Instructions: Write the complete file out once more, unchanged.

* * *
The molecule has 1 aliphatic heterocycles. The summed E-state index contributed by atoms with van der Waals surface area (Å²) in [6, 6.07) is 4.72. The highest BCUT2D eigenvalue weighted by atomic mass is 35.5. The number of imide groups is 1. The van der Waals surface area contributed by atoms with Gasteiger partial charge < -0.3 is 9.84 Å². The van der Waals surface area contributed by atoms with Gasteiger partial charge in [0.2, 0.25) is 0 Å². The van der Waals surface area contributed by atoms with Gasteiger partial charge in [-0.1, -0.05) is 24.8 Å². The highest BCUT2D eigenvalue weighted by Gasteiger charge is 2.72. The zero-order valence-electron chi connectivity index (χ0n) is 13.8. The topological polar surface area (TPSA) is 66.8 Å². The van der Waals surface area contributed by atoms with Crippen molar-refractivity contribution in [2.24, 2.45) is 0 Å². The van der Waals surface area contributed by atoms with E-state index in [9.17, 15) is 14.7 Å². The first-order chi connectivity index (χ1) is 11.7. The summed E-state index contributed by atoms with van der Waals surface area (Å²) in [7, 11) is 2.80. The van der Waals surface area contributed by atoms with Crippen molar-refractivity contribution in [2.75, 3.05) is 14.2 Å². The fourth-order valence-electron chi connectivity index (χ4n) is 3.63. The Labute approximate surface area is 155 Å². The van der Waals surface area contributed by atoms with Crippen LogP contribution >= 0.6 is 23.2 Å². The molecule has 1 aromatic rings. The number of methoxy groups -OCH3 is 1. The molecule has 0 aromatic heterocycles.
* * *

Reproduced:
The molecule has 1 aliphatic heterocycles. The summed E-state index contributed by atoms with van der Waals surface area (Å²) in [6, 6.07) is 4.72. The highest BCUT2D eigenvalue weighted by atomic mass is 35.5. The number of imide groups is 1. The van der Waals surface area contributed by atoms with Gasteiger partial charge < -0.3 is 9.84 Å². The van der Waals surface area contributed by atoms with Gasteiger partial charge in [0.2, 0.25) is 0 Å². The van der Waals surface area contributed by atoms with Gasteiger partial charge in [-0.1, -0.05) is 24.8 Å². The highest BCUT2D eigenvalue weighted by Gasteiger charge is 2.72. The zero-order valence-electron chi connectivity index (χ0n) is 13.8. The topological polar surface area (TPSA) is 66.8 Å². The van der Waals surface area contributed by atoms with Crippen molar-refractivity contribution in [2.24, 2.45) is 0 Å². The van der Waals surface area contributed by atoms with E-state index in [9.17, 15) is 14.7 Å². The first-order chi connectivity index (χ1) is 11.7. The summed E-state index contributed by atoms with van der Waals surface area (Å²) in [7, 11) is 2.80. The van der Waals surface area contributed by atoms with Crippen molar-refractivity contribution in [2.75, 3.05) is 14.2 Å². The fourth-order valence-electron chi connectivity index (χ4n) is 3.63. The Labute approximate surface area is 155 Å². The van der Waals surface area contributed by atoms with Crippen LogP contribution >= 0.6 is 23.2 Å². The molecule has 1 aromatic rings. The number of methoxy groups -OCH3 is 1. The molecule has 0 aromatic heterocycles.